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Menswear : Larger Firms Warming Up for Fall

July 04, 1986|TIMOTHY HAWKINS

RYE, N.Y. — Many of America's most directional and innovative menswear designers didn't turn out as they usually do for the Men's Fashion Assn. (MFA) fall press preview, held here recently for more than 200 editors from across the country.

But the larger companies--Arrow, J. C. Penney, Jantzen, Adidas, Tommy Hilfiger and Allyn St. George--were there to promote their "wears." They showed examples of what they hope will be worn by the fashion-

conservative masses this fall.

The latest high-fashion news for fall did emerge through a series of special events during the five-day session. These included an overview seminar on trends for the upcoming season; a designer showcase of creative talents at smaller, newer companies, and shows presented by designers such as Jhane Barnes, Robert Stock, Sal Cesarani and the newest ascending menswear star, Bill Robinson.

At the seminar, MFA's fashion director Chip Tolbert explained the importance of elegant new looks in evening wear; the use of bold color in sport jackets, sweaters and as collar accents on tweed or plaid suits; the emergence of brown as a new neutral menswear tone, and of black and white as wardrobe base colors that work well with bright accents.

Sweaters were clearly the most exciting element for fall, with the most innovative (by Jhane Barnes, Tijuca's Laura Pearson and the Marienbad Co., among others) in bold geometric patterns.

Nordic and outdoorsy designs--such as Cesarani's oversize, snowflake patterns, Stock's ski motifs and Robinson's deer-motif sweaters--are also popular.

Other sweater stars are from Mansel-Fair's John Fair, whose "Cosmic Tidbits" group features stars, planets and maps. Tony Lambert's American Indian-inspired knits range from Navajo-blanket looks to bold Indian-head or buffalo designs on the front.

Mixing patterns, textures and prints in a single outfit continues for fall as the most innovative way of putting together traditional elements in menswear. The basic wool tweed sport jacket tops a striped shirt, accented with a bold print tie that's tucked into, say, striped trousers in another wool texture. Designers often add a patterned V-neck sweater or knit vest to complete the look.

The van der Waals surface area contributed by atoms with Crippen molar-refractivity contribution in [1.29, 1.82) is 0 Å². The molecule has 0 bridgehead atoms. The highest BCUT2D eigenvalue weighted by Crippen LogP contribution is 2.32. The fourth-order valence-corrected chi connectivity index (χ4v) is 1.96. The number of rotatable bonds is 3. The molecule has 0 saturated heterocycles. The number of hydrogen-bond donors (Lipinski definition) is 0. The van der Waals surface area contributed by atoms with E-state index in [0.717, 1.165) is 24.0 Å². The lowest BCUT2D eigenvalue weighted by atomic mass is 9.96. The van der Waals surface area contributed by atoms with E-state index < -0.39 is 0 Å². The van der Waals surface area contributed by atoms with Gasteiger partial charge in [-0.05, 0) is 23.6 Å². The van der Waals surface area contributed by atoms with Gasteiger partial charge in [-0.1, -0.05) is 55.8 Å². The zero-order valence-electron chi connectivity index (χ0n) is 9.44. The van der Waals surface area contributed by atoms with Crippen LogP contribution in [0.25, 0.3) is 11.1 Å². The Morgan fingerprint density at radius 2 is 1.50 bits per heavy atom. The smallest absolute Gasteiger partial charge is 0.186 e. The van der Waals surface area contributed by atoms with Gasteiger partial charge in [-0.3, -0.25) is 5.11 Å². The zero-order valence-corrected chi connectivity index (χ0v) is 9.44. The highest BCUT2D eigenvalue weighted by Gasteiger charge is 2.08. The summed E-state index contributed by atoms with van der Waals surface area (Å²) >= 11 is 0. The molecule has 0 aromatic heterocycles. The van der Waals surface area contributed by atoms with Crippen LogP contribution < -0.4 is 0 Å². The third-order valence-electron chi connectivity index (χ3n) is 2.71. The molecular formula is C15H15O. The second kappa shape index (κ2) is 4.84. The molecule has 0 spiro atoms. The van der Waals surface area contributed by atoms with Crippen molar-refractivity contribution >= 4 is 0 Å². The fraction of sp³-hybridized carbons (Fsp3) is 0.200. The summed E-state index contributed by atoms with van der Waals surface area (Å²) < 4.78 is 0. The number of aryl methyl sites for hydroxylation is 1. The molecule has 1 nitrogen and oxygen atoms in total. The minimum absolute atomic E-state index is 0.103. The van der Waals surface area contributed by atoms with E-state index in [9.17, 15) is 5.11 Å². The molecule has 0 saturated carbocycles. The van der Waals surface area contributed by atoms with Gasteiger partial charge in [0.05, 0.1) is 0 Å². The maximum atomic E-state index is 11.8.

Patterns and Prints

The idea here is to combine patterns and prints in a complementary way for a refined, collage effect.

The most provocative expression of this mixed-media look comes from Jhane Barnes, who uses computer-designed fabrics in lightweight, geometric weaves to great effect. Her diagonal-stripe sport jacket, for example, goes over a broken-stripe shirt and a patterned tie.

The most exciting new trend of the season is a simpler, more minimal look in suits and sportswear. The silhouette is streamlined and loosely constructed. It is comprised of rich-looking fabrics in solids or very subtle checks or plaids. This look is being called "refined sportswear" because it melds the dressy and the casual into one look.

The designer who epitomizes this new refinement is Bill Robinson, whose collection for fall is his first under his own name. It was the hit of this MFA show.

Robinson's broad-shoulder jackets with slightly suppressed waistlines and his tailored, yet amply cut, trousers focus on the male form as do his innovative, zippered knit tops with turtlenecks or deep-V necks. The newness of his knitwear for men is also evident in knit sport jackets and trousers that are incarnations of the leisure suit taken several modern steps ahead.

Robinson also gives new life to the Eisenhower jacket, translated for today in a casual suit of gabardine.

The secret of Robinson's success is his ability to take traditional menswear garments and make them look new--not recycled. It's a concept that has evaded most American designers who are still relying on bolder pattern fabrics or colors to make old togs look new.

Also New For Fall

Other innovative elements at MFA: Dianne Brill's sophisticated and bold-proportioned, double-breasted suit worn with elegant white turtleneck shirt; Mary Jane Marcasiano's casually dapper ensemble of a double-breasted jacket layered over a double-breasted suit--all in gray wool twill--richly mixed with a gray cashmere and silk turtleneck; Christian Kenth's futuristic-looking wool jersey knit jump suits, tunics and ski pants; Telegraph's youthful, softly constructed separates that mix patterns and dressy/casual elements in an all-purpose way.

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